Gardeners urged to avoid using peat to save British wildlife
Amateur gardeners have been warned by conservationists that thousands of species are being put in danger by their use of peat.
Despite campaigns by green groups and celebrity gardeners such as Monty Don, Charlie Dimmock and Alan Titchmarsh to raise awareness of the importance and fragility of peatland habitats, the Scottish Wildlife Trust (SWT) claims that the majority of gardeners have failed to cut their use of peat in recent years.
As a result, the SWT fears that gardeners' buying habits are damaging wildlife-rich habitats in Europe, endangering a variety of species and directly contributing to the threat of global warming.
Peat is an accumulation of partially decayed vegetation matter that forms over centuries in the waterlogged, sterile, acidic conditions of bogs and fens. These conditions favour the growth of mosses, especially sphagnum, which support plants and animals.
Although little more than three per cent of the earth's land is covered in peat, its importance has been recognised by the European Union for conservation under the Habitats and Species Directive. Peat bogs "lock up" carbon that would otherwise increase the greenhouse effect.
However, despite apocalyptic warnings of greenhouse gases affecting the planet, the SWT is alarmed that peat continues to be the favoured growing medium among gardeners, even though the habit only started in the 1950s following aggressive marketing by the peat industry.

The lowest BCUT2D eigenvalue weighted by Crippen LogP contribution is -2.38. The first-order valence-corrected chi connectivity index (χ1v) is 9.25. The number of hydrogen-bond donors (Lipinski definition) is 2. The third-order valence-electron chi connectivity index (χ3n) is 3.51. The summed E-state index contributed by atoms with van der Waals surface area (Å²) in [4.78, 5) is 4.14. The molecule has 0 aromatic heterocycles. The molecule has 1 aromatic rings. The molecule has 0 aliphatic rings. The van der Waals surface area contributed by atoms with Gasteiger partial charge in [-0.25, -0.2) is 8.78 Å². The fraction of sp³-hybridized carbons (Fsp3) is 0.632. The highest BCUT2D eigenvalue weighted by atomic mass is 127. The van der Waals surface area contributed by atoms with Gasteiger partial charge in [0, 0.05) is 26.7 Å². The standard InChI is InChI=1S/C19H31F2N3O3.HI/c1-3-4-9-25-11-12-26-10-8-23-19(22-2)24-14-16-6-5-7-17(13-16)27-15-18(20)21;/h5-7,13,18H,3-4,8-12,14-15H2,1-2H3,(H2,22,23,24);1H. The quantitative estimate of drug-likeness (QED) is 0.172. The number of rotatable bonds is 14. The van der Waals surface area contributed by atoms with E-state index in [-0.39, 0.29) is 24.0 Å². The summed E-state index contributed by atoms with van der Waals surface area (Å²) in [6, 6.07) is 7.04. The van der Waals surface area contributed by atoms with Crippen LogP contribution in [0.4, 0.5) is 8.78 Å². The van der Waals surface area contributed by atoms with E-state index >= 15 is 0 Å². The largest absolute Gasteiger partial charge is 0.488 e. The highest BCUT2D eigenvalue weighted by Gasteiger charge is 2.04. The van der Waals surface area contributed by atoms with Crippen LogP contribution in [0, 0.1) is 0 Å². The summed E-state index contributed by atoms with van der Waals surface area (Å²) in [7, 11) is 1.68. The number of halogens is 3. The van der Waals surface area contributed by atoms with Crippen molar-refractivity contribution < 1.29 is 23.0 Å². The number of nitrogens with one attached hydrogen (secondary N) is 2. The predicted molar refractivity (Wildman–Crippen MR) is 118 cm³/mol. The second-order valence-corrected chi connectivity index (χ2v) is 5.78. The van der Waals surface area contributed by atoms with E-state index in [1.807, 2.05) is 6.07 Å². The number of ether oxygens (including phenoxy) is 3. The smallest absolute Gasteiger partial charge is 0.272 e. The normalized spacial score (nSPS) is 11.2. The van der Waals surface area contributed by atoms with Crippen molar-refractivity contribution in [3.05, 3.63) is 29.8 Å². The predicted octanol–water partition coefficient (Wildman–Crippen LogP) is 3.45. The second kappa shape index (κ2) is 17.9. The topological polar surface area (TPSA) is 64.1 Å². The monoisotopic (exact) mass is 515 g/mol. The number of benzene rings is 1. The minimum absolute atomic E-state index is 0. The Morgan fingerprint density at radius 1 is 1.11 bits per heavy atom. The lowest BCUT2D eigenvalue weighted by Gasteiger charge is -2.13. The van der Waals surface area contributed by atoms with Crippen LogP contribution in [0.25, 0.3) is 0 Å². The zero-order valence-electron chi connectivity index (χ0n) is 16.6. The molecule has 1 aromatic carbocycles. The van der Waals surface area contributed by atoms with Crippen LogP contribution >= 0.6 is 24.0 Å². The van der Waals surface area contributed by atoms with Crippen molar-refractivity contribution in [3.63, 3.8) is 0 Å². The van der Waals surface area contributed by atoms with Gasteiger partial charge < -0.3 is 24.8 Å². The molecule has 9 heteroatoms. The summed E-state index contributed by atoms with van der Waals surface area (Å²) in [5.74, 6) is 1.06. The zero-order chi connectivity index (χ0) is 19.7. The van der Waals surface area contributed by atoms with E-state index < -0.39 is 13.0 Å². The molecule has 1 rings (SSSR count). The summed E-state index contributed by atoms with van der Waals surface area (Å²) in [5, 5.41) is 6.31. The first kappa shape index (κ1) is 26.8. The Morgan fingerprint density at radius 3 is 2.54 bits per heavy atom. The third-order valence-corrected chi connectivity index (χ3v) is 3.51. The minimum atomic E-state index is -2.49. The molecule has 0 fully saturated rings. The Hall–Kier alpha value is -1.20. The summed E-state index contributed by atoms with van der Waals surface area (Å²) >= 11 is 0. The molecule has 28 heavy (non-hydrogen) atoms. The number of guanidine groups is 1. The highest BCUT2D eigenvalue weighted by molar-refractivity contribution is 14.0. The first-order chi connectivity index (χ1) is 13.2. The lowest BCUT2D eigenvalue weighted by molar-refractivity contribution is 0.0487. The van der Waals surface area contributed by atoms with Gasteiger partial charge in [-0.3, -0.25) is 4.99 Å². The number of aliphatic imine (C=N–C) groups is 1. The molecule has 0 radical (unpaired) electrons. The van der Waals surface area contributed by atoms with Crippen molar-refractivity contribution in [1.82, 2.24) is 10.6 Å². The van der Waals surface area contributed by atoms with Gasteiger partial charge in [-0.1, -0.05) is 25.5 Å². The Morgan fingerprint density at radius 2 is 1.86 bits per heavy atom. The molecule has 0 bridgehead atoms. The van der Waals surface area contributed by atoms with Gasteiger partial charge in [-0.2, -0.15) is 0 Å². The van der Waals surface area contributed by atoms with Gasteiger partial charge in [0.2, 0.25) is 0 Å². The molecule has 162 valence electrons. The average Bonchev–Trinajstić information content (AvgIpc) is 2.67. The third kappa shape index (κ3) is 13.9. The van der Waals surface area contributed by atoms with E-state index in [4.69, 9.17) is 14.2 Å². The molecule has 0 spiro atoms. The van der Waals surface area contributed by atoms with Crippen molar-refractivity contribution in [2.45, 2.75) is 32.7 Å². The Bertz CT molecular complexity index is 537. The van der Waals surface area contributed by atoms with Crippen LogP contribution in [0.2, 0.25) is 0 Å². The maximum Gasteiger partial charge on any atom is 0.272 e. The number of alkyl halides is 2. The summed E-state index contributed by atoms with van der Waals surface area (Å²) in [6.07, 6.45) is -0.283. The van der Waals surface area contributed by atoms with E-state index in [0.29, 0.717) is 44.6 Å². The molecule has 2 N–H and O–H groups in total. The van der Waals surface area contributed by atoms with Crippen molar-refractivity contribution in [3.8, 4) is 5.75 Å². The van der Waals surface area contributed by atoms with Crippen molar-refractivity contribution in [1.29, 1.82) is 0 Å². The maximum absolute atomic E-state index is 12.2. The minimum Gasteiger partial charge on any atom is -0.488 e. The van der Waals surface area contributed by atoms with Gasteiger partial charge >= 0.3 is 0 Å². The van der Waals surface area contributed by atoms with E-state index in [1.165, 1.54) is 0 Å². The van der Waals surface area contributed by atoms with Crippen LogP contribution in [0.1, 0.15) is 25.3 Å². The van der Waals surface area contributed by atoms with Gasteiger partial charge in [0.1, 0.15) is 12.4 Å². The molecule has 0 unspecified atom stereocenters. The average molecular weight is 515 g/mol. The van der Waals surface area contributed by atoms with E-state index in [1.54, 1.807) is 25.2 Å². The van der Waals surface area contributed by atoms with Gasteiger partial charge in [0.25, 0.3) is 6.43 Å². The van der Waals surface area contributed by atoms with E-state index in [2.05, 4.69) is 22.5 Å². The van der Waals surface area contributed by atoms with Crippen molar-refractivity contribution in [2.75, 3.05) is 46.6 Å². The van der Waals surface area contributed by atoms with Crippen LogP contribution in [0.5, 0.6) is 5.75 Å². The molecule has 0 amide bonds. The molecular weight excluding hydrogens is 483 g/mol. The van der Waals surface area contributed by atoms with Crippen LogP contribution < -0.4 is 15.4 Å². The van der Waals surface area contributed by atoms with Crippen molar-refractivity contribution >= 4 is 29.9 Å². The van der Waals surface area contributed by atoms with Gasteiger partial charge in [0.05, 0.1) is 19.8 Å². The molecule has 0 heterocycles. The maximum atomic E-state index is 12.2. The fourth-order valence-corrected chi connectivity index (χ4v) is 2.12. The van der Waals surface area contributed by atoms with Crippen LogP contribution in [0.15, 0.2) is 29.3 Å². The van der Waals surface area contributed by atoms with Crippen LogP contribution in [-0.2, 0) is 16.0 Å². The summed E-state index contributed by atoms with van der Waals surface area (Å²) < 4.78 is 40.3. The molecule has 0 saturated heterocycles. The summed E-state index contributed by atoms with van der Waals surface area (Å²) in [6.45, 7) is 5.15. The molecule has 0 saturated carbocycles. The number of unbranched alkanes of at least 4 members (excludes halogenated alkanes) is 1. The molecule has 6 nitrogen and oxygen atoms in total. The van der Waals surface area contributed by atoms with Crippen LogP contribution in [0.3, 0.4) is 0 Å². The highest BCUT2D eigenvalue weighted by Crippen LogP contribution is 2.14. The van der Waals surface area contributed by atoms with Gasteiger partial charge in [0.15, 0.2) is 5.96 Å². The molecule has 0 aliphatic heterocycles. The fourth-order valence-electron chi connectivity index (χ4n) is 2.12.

"It is disappointing to see that peat use has remained stagnant, with a massive volume being used by the amateur gardeners," said Stuart Brooks, head of conservation at SWT.
Peat has been extracted in "astronomical" amounts from Scotland since the 19th century and in recent years the "tradition" has been exported to areas of northern and eastern Europe, where regulations are less stringent. The SWT claims that a particularly "worrying trend" is the growth in the volume of peat from areas which are home to species unique to the habitat.
According to figures from the Department for Environment, Food and Rural Affairs, the amount of peat used in horticulture has remained static over the past seven years, despite efforts to promote alternative soils.
Over the past few years, celebrities and environmentalists have joined campaigns to convince amateur gardeners to give up their old habits. But recent research indicates that this group still accounts for two-thirds of the peat used in the UK.
Campaigners are now urging the Government to provide retailers with more access to peat alternatives to meet demand and encourage gardeners to make their own compost.
"Every year thousands of tons of waste that could provide valuable compost is being dumped into landfill," said Mr Brooks. "We are increasing recycling, so let's get composting in the mix too."
Peat used to cover some 95,000 hectares of the UK but now only 6 per cent of that remains in Britain, with two-thirds of it in Scotland.
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